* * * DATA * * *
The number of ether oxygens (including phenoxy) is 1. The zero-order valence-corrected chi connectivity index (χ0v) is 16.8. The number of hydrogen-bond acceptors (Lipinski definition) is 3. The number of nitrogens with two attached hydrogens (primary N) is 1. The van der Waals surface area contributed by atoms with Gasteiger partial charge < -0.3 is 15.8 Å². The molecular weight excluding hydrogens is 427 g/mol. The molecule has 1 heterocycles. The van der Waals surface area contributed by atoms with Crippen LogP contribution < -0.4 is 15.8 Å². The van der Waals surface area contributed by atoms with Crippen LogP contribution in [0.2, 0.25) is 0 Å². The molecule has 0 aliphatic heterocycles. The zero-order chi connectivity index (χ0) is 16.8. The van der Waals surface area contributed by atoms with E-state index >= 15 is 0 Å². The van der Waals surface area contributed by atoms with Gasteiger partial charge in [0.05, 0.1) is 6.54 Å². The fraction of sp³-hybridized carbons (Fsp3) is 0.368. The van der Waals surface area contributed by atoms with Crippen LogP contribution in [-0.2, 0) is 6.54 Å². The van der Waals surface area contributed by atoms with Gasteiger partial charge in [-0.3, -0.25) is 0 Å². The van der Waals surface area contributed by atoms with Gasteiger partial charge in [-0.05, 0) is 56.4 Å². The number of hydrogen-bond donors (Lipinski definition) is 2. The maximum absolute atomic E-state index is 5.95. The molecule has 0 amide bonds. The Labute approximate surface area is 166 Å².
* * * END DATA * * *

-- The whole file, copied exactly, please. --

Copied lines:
The number of ether oxygens (including phenoxy) is 1. The zero-order valence-corrected chi connectivity index (χ0v) is 16.8. The number of hydrogen-bond acceptors (Lipinski definition) is 3. The number of nitrogens with two attached hydrogens (primary N) is 1. The van der Waals surface area contributed by atoms with Gasteiger partial charge < -0.3 is 15.8 Å². The molecular weight excluding hydrogens is 427 g/mol. The molecule has 1 heterocycles. The van der Waals surface area contributed by atoms with Crippen LogP contribution < -0.4 is 15.8 Å². The van der Waals surface area contributed by atoms with Crippen LogP contribution in [0.2, 0.25) is 0 Å². The molecule has 0 aliphatic heterocycles. The zero-order chi connectivity index (χ0) is 16.8. The van der Waals surface area contributed by atoms with E-state index >= 15 is 0 Å². The van der Waals surface area contributed by atoms with Gasteiger partial charge in [0.05, 0.1) is 6.54 Å². The fraction of sp³-hybridized carbons (Fsp3) is 0.368. The van der Waals surface area contributed by atoms with Crippen LogP contribution in [-0.2, 0) is 6.54 Å². The van der Waals surface area contributed by atoms with Gasteiger partial charge in [-0.3, -0.25) is 0 Å². The van der Waals surface area contributed by atoms with Gasteiger partial charge in [-0.05, 0) is 56.4 Å². The number of hydrogen-bond donors (Lipinski definition) is 2. The maximum absolute atomic E-state index is 5.95. The molecule has 0 amide bonds. The Labute approximate surface area is 166 Å².